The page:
With Those Darlins
Grand Central, Miami
July 10, 2012
Better Than: The second Best Coast?
"I hate the ocean," Best Coast frontwoman Bethany Cosentino confessed from Grand Central's stage last night. "I think it's freaky."
Ignore that this is a shock on par with the Archies coming forward as a bunch of diabetics. Her hatred didn't stop Cosentino from taking a dip in in Miami's waters earlier in the day, she said. And music's reigning littoral supremacist's conclusion about Miami?
"You guys are like the best coast of the east coast."
Ding! Ding! Ding! Eat it, west coast of Florida. Breathe through your nose so you don't choke, Outer Banks. Hey, Chesapeake Bay, we just texted a photo of this to your bitch of a boyfriend, the Delmarva Peninsula. More like the Smell-marva Penin-suck-la.
But what about the show itself? Well, forget the criticism of the band's second album, that Jon Brion's more nuanced production left it sounding too glossy and polite. Cosentino's laconic stoner croon is too at peace to really call what Best Coast does garage rock. Live, however, the guitars have more crunch and the drums have more snap than on the breezier studio recordings.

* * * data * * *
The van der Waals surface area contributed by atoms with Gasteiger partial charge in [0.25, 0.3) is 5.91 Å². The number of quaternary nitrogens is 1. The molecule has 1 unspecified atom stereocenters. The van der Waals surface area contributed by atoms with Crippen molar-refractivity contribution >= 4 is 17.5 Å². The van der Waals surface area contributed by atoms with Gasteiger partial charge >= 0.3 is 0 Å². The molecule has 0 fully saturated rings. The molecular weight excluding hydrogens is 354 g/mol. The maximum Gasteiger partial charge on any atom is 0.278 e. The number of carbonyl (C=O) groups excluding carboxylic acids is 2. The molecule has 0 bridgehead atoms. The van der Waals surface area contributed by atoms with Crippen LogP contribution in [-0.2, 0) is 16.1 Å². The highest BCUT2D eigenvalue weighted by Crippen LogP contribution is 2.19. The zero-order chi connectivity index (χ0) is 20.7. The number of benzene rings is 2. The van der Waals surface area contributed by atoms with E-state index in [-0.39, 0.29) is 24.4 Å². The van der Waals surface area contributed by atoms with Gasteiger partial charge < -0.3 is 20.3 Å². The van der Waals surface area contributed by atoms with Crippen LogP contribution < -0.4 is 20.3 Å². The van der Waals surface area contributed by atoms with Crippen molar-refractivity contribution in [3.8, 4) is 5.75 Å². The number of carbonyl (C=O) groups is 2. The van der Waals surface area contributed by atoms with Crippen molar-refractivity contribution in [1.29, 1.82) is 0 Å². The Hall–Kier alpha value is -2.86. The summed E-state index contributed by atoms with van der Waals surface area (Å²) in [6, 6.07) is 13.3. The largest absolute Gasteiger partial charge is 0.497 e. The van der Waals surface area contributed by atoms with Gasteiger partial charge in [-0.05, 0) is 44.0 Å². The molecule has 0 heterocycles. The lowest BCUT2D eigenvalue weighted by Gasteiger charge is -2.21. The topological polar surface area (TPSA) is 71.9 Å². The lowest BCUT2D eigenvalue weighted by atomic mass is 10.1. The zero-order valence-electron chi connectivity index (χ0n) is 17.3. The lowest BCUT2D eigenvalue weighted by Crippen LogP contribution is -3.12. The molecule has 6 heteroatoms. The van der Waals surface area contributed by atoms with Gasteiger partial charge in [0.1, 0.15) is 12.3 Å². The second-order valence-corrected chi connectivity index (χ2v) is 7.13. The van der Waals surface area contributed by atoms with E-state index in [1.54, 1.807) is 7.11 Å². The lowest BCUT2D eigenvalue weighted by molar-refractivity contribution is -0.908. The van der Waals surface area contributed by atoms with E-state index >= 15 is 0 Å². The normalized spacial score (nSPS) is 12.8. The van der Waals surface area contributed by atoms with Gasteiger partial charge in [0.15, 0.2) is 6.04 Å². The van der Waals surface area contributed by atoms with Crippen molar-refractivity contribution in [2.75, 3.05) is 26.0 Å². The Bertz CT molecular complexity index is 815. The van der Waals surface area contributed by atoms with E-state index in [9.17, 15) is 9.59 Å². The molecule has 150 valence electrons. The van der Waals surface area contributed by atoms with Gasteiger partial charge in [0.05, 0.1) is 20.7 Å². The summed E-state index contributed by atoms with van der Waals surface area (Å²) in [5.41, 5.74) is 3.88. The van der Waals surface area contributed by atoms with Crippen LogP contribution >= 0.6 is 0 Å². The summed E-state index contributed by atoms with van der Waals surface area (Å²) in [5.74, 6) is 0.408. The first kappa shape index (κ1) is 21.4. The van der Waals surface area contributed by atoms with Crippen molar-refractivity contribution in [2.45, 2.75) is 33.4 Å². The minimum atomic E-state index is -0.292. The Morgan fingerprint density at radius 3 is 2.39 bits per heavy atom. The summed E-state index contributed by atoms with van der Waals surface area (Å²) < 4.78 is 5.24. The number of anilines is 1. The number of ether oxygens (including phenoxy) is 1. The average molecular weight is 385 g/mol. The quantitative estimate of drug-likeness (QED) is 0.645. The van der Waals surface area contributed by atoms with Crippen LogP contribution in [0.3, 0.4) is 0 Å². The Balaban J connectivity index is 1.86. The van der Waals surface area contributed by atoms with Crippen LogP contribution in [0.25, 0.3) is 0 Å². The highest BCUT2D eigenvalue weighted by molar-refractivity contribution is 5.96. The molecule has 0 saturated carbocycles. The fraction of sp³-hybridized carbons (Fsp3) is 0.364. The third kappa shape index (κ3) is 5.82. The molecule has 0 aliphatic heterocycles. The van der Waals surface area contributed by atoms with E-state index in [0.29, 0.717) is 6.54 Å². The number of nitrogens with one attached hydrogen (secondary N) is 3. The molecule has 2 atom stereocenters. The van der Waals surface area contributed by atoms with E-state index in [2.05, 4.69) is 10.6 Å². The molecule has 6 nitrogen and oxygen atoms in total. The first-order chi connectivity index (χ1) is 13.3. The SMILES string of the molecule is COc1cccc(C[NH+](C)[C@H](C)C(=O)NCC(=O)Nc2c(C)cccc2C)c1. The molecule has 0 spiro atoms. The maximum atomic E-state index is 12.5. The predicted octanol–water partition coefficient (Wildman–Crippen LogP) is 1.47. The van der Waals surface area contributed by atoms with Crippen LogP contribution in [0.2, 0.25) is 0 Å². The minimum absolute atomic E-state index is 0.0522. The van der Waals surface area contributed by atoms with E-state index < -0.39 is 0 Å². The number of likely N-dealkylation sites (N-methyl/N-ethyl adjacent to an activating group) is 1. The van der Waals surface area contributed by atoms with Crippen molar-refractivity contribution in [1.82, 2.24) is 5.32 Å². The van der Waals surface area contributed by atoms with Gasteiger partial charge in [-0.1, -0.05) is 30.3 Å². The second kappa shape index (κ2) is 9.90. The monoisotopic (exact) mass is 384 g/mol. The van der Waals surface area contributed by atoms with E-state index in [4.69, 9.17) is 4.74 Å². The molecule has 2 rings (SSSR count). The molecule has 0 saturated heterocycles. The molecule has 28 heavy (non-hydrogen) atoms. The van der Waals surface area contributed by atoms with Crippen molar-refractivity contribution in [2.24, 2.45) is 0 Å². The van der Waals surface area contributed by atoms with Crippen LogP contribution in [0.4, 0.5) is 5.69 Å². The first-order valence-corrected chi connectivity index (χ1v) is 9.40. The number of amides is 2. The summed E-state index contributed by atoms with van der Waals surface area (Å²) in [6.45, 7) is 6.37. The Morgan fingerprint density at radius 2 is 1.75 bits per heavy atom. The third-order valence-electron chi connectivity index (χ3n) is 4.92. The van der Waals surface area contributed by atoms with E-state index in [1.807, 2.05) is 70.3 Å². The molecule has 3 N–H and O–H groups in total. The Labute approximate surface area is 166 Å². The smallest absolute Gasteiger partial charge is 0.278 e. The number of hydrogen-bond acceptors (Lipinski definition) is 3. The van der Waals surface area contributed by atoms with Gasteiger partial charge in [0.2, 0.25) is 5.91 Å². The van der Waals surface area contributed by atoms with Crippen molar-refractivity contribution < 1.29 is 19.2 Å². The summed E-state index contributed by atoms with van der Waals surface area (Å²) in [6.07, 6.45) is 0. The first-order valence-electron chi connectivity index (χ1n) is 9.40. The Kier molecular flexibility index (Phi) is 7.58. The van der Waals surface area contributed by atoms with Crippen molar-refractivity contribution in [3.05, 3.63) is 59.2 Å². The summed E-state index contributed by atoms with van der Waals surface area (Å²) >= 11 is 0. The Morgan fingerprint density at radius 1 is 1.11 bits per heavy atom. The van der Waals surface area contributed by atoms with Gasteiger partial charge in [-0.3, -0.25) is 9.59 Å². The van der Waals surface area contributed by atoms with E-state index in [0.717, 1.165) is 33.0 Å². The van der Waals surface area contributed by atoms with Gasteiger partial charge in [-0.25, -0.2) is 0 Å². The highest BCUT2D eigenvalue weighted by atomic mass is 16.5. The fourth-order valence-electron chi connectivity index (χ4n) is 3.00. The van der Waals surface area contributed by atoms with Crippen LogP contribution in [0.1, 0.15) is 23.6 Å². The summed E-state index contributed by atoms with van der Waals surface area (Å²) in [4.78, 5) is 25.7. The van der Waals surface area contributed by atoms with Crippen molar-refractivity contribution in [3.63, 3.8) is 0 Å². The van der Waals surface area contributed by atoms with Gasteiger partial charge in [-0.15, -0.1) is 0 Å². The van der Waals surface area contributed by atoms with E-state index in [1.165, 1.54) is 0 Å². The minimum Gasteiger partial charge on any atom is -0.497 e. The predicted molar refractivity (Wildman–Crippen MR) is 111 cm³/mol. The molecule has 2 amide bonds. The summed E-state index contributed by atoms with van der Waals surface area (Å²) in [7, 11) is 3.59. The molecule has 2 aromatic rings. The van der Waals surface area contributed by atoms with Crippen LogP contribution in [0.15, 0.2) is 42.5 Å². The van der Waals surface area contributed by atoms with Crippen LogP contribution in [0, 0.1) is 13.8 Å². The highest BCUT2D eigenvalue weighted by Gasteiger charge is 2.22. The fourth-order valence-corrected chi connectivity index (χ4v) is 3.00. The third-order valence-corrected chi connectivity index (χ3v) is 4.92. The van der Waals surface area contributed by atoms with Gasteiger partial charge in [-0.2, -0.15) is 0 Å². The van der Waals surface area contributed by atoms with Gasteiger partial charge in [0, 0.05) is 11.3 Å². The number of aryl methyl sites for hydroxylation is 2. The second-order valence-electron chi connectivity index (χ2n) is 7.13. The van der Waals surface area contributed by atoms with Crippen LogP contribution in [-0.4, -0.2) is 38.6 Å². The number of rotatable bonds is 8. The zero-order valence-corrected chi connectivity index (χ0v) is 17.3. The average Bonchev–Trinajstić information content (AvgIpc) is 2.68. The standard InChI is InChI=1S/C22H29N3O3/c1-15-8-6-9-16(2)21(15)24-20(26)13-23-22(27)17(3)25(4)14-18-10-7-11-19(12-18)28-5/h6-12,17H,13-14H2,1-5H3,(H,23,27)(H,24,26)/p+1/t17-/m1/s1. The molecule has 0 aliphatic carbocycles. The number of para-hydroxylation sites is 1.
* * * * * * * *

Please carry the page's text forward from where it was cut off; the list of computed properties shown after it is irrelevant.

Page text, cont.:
Best Coast drew from both albums and two early singles to make for a relatively seamless set. Most of the variation from recorded material came from Cosentino's partner in Best Coast, Bobb Bruno.
Bobb is a hulking figure who sweats through his heavy metal shirts as the neck of his guitar pitches and yaws. Bruno builds Best Coast's songs by taking Cosentino's guitar and vocal demos and adding the rest of the instrumentation. In concert, he's constantly switching out guitars to vary the tone. He's the one who can give a song a punk edge or the sad slide of early rock melancholy. At times, he seems more into Cosentino's deeply personal songs than she is.